So that is what the process was like. I asked the person why they bought my tweet, and they did not respond. So I'm still confused about their motivations. But now I have cryptocurrency for tweeting something, and I actually still own the tweet. And we can get into the specifics of how that actually works later, if you want.
LG: That's kind of what I was wondering. So when the person bought it from you, they received some kind of code that indicated that was the original tweet, right? It wasn't like a JPEG of your tweet snapped from Twitter.com.
KK: They didn't even get a JPEG. So this specific platform is a little bit controversial because it doesn't tokenize the tweet on to the Ethereum blockchain itself. Some NFT art gets tokenized on to the blockchain, and you would receive that token in your wallet. The way Valuables specifically works is that the token only exists on its platform. So they didn't actually buy my tweet, they literally just bought a certificate that says they own my tweet that exists only on this specific platform.
GE: I'll just sort of say what every listener, I'm sure, is thinking, which is this is completely insane. So Kate, can you just tell us what this tweet said, by the way?
KK: It said, "Tired: grifters, scammers. WIRED: rascals, and rapscallion," I believe.
GE: As you know, I enjoyed this tweet. We DM'd about it. Rapscallion is one of my hip hop aliases.
LG: How many other hip hop aliases do you have?
GE: I don't have them all in one place, but Stank Williams, Uncle Baby. I have several.
LG: OK. We're going to do a whole other podcast on this at some point. We'll come back to this.
GE: I don't have any one that I think should be my main rap name, but anyway, yeah, it's sort of separate issue. I mean, it sounds, Kate, as if this person doesn't own anything. This person paid for the right to say that this person paid for the right, to say that this person paid for the right. We could endlessly recursively describe this transaction, because it's just based on the transaction itself. And so it's very self-referential.
KK: You are entirely correct. It's so silly. I don't know why anyone would really … I mean, I do know why people are buying these, but I don't really relate to the reasons. I'm not a collector. I don't have that impulse to just buy something to say I own it. And this is truly like the purest distillation of buying something just to say you own it. I saw someone compare it to those, like, name-a-star certificates you can get for someone where you name a star after them, but you're obviously not actually naming a star after them. You're just buying them a certificate that says you're naming a star for them. It's that. It's that.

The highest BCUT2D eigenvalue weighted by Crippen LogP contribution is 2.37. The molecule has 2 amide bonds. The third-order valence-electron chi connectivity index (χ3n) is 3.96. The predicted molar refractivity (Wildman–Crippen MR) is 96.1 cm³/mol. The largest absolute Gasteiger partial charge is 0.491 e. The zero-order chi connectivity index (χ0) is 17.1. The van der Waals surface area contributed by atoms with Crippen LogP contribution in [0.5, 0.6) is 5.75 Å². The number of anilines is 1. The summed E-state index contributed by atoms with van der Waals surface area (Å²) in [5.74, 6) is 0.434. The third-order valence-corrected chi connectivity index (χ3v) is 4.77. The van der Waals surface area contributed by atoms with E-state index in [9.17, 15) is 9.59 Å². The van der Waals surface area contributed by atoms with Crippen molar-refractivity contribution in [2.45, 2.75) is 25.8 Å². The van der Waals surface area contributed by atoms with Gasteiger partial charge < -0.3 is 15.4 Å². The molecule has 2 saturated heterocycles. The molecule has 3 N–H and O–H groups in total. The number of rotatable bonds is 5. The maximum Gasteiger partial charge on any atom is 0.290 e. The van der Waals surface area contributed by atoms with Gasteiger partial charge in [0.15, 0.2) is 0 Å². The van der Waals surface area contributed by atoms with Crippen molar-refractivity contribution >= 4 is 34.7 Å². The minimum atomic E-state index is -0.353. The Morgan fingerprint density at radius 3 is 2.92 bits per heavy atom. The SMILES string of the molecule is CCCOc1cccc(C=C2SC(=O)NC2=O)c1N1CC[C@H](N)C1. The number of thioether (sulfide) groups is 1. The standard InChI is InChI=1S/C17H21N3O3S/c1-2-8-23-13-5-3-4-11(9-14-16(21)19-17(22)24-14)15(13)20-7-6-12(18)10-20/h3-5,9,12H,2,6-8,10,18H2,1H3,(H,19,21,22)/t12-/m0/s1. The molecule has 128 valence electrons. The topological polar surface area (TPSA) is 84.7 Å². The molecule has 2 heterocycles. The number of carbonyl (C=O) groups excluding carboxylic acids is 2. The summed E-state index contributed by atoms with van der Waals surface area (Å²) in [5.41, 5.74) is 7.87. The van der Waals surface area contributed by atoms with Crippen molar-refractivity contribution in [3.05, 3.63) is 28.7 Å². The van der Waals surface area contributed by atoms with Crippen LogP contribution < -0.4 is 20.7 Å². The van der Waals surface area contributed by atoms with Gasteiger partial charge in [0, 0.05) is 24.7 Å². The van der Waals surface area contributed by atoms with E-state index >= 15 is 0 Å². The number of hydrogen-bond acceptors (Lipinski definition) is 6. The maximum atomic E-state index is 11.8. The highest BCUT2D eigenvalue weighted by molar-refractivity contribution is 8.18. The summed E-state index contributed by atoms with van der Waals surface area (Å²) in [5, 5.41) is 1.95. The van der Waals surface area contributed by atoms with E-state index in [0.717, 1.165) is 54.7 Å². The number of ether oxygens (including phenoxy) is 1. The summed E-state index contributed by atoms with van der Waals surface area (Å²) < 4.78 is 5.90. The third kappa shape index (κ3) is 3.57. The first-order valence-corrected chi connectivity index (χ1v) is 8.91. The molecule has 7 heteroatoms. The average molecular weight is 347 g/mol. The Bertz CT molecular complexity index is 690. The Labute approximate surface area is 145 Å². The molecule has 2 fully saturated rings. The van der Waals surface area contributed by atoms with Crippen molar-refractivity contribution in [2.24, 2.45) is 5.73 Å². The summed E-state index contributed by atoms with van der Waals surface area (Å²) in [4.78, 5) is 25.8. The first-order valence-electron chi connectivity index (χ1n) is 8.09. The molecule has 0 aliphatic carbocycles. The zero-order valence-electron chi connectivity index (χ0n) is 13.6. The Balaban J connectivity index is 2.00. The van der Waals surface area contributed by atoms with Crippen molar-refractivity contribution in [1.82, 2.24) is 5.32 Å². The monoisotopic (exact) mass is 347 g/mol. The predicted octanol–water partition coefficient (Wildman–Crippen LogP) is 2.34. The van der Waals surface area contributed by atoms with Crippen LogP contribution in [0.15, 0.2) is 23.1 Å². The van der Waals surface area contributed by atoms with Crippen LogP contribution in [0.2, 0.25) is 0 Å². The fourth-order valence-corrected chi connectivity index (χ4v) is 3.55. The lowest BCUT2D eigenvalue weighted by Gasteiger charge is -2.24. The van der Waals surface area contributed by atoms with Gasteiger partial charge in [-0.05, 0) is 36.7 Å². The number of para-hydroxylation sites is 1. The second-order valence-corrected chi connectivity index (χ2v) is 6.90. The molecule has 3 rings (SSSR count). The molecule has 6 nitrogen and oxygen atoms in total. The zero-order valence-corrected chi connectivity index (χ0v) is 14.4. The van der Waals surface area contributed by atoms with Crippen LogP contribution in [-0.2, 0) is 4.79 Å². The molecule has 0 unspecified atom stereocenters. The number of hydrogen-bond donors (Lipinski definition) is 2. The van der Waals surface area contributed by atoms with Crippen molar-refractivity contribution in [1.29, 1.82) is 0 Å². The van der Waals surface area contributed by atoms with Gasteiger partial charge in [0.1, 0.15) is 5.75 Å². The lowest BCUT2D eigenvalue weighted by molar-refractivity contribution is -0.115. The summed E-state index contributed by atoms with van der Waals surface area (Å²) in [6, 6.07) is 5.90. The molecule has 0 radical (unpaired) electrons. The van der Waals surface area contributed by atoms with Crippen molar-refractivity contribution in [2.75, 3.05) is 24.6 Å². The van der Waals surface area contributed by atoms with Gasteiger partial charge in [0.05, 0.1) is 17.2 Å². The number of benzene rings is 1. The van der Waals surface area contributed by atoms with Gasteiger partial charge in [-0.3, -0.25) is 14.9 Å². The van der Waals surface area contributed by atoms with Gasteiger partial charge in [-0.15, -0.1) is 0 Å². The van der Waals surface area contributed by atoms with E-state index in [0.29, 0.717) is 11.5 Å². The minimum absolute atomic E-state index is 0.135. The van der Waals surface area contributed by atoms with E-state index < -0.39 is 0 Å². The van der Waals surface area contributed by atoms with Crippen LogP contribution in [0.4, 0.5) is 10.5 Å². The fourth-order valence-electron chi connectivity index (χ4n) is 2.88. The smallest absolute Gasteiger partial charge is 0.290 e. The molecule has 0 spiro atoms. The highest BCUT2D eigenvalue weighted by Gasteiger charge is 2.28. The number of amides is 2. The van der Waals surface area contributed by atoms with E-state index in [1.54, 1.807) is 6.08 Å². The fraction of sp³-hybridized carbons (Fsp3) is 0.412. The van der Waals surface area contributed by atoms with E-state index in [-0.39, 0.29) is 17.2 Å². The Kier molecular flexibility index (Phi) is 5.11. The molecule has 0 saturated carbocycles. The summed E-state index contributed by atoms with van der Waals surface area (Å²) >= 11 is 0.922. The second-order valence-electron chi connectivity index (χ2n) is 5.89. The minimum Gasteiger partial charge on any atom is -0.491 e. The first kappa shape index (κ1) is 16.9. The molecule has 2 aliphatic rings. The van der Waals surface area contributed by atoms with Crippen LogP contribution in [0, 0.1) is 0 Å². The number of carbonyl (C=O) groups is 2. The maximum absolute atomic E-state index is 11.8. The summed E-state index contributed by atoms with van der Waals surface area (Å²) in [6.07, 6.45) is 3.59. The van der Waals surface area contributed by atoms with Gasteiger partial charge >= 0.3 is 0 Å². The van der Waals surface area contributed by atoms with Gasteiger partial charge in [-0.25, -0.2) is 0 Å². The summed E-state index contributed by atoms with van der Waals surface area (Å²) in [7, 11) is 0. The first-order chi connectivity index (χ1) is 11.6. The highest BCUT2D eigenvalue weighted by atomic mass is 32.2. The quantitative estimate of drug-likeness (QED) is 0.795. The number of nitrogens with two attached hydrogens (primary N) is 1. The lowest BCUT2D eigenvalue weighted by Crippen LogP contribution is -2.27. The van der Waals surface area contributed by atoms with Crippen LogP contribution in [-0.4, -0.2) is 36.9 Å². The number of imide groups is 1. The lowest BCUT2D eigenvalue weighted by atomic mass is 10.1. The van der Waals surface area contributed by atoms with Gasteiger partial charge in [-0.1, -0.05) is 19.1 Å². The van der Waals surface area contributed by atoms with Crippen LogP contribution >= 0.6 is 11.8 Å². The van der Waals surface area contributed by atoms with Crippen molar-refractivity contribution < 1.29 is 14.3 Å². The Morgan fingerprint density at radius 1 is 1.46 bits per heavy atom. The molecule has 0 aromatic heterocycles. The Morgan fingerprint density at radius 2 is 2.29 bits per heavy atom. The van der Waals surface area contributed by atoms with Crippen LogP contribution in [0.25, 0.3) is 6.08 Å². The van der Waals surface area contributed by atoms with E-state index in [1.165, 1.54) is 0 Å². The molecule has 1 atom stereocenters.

LG: So I have two questions for you based on what you just said. One is, I guess just fundamentally what happens if you delete the tweet? And then the second is, you said you do understand why people are buying some NFTs and I want to get into that. Why? Why are they?
KK: The answer to your first question is simple. Nothing happens if I delete the tweet. I'm allowed to delete it. The person just now has a certificate for ownership of a tweet that's deleted and that's really too bad for them. That's that. The second question of why people want to own NFTs in general and tweet NFTs is, they either think that they're going to be able to resell them at a profit. They're treating it like a speculative asset. That's the main reason. Or they are just trying to support tweets as art and genuinely think that it's a nice thing to do, to own a little bit of a tweet.
I talked to some people who were just doing this basically to gamble and see if they could make money reselling tweets. But I did talk to people who were pretty sweet and going on about how they just wanted to support the creators of their favorite tweets and give them some love and say that they believed that their tweets had deserved value and compensation.
GE: See, this is why this will never affect me, because all of my tweets suck.
KK: I feel like should maybe tweet about all your aliases. That might be moving forward.
LG: Yes, totally.
GE: I think that there'd be some brand dilution involved in that if I did that. I think people would be my followers who rely on me for the latest antitrust news might be a little confused.
LG: This reminds me of an exhibit I saw at the MoMA years ago. I mean, I want to say it was back in 2010 or 2011, and this was the MoMA in New York, where it was the @ symbol from Twitter, just on a wall. And I remember joking like that's some of the least expensive fine art to ship, because normally when art is shipped from place to place, I mean, it's an incredibly intense and expensive process to preserve that art. But if you're just actually taking a digital symbol and painting it on a wall, what does that involve? I still don't know the full story of who painted the thing on the ad on the wall. But this is like the next level of that. There are no, like, particles there, physical things where we're interacting with. It's just, like, purely digital assets.
KK: I actually saw that someone sold an NFT of that—just blank, white nothing—for $19,000 today.
LG: OK, great. I really hope they give that to a renter's fund or something.
KK: Me too.